The final speaker took the cake. I wasn’t able to catch his name, but he promised to provide us, during his presentation, with scientific, empirical evidence for reincarnation. He began by telling us the story of a young girl, who had a birthmark where said she had been struck on the head in a past life. He then told us that once, a boy said he had been murdered in a past life, by two people who hit him on the back of his neck; astonishingly enough, he had an 11-inch birthmark right on the back of his neck, marking the location of the blow! We then heard the story of a girl who insisted to be taken to another town 17 hours away, where she had lived a past life; she had died when she fell off a balcony and hit her head—not only did she have a birthmark on her head, but she told her parents that if they didn’t take her there, she would fall again and die. Her parents called the far away town, and it was true that someone had fallen from the balcony there and died. Another small girl used to sing songs in a language she had never learned, and another girl recalled six past lives, four as animal forms, and two as human forms. Apparently, all these children remembered their names from their past lives, and all these names and stories were verified to have happened. Even more astonishing, two Muslim boys were born with circumcised penises! I don’t think that I should even begin to comment on any of this; if you know me, you know what I think about it, and if you don’t know me, I won’t risk offending you.

We broke for tea and, after buying another wireless card (I am so addicted to my internet!), I went to the next panel, on Media and World Transformation. I would have preferred to attend the Prison and Empowerment panel, but it was being held in a basement room where the wifi is bad (addict!), and my mom wanted to attend that one, so I figured I could just read her notes later, since the media topic did have some promise. The first talk was on designing gaming systems that would have a more positive, rather than violent, impact. I fully admit to paying little attention, and instead checking my email and updating the blog. As readers, you ought to be grateful!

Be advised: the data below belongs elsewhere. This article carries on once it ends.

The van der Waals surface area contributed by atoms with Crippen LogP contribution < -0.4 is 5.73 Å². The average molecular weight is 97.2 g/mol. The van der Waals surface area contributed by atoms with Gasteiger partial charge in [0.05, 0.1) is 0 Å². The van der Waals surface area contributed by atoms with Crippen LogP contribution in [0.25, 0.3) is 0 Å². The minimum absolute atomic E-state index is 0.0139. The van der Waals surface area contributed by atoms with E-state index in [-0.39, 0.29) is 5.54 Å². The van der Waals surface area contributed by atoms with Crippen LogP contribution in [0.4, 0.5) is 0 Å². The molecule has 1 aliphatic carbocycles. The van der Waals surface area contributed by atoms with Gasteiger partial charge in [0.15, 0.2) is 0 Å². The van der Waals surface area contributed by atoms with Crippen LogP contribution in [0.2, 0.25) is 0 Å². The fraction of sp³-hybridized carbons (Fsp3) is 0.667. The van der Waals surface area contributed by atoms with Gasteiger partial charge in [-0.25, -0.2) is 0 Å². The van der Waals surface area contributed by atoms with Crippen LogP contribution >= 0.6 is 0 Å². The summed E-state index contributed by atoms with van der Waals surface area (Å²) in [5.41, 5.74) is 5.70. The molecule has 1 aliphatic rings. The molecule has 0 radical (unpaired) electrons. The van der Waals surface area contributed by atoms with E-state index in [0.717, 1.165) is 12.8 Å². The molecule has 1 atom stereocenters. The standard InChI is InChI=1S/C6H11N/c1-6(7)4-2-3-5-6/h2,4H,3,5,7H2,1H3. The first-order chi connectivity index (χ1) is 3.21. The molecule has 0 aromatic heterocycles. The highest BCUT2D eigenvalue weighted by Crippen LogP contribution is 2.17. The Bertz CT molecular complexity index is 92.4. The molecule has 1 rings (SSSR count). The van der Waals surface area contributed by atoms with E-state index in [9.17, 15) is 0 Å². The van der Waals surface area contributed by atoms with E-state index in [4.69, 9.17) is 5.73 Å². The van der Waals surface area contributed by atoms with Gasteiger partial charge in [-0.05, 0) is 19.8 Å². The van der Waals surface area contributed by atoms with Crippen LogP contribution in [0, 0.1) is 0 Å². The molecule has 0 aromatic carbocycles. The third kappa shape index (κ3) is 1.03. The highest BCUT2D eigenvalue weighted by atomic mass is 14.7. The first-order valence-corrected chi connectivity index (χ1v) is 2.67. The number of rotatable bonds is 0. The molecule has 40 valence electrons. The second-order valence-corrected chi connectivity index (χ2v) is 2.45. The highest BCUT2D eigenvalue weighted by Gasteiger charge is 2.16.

The next talk was, oddly enough, on the yoga of The Matrix, from a young, independent researcher by the name of Sankarant Sanu. He considers The Matrix a hopeful trend in mass media, since it takes on issues of consciousness and reality, and presents Indic thought to a mass audience. In the movie, as I’m certain you know, machines have taken over society, and are using humans as fuel cells; people do not know this, and are kept compliant by a virtual reality. Sanu described this as 20th century myth-making—using contemporary language to articulate ancient archetypes. He described the Indic concept of “Maya,” which can be seen as both the energy that constitutes physical reality, and the illusion that prevents us from seeing what is real. Maya is truly our attachment to the sensory inputs of the world we are living in—to become free from Maya is to step outside of the Matrix. Sanu asked how we know whether our world is reality, or the Matrix, and then answered this question by quoting Patanjali, the writer of the Yoga Sutras. Here, Patanjali says that yoga is freedom from the attachments of the mind-stuff to sense reality, and that the first step of yoga is control of the mind (not muscles, as it may seem at our posh New York studios). Sanu clarified that the world itself is not unreal, but that the way our minds attach to it (with concepts like me and mine, you and yours) is unreal. According to Patanjali, as the yogi gains control of his mind, he acquires the power to act on other levels of consciousness, just as Neo gains the powers to act outside of the Matrix, and affect the machines. Sanu commented that Star Wars movies are similarly mindful, and considered it interesting that films like these garner such huge fan bases; he suggested that it’s because our society is thirsty for this kind of meaning.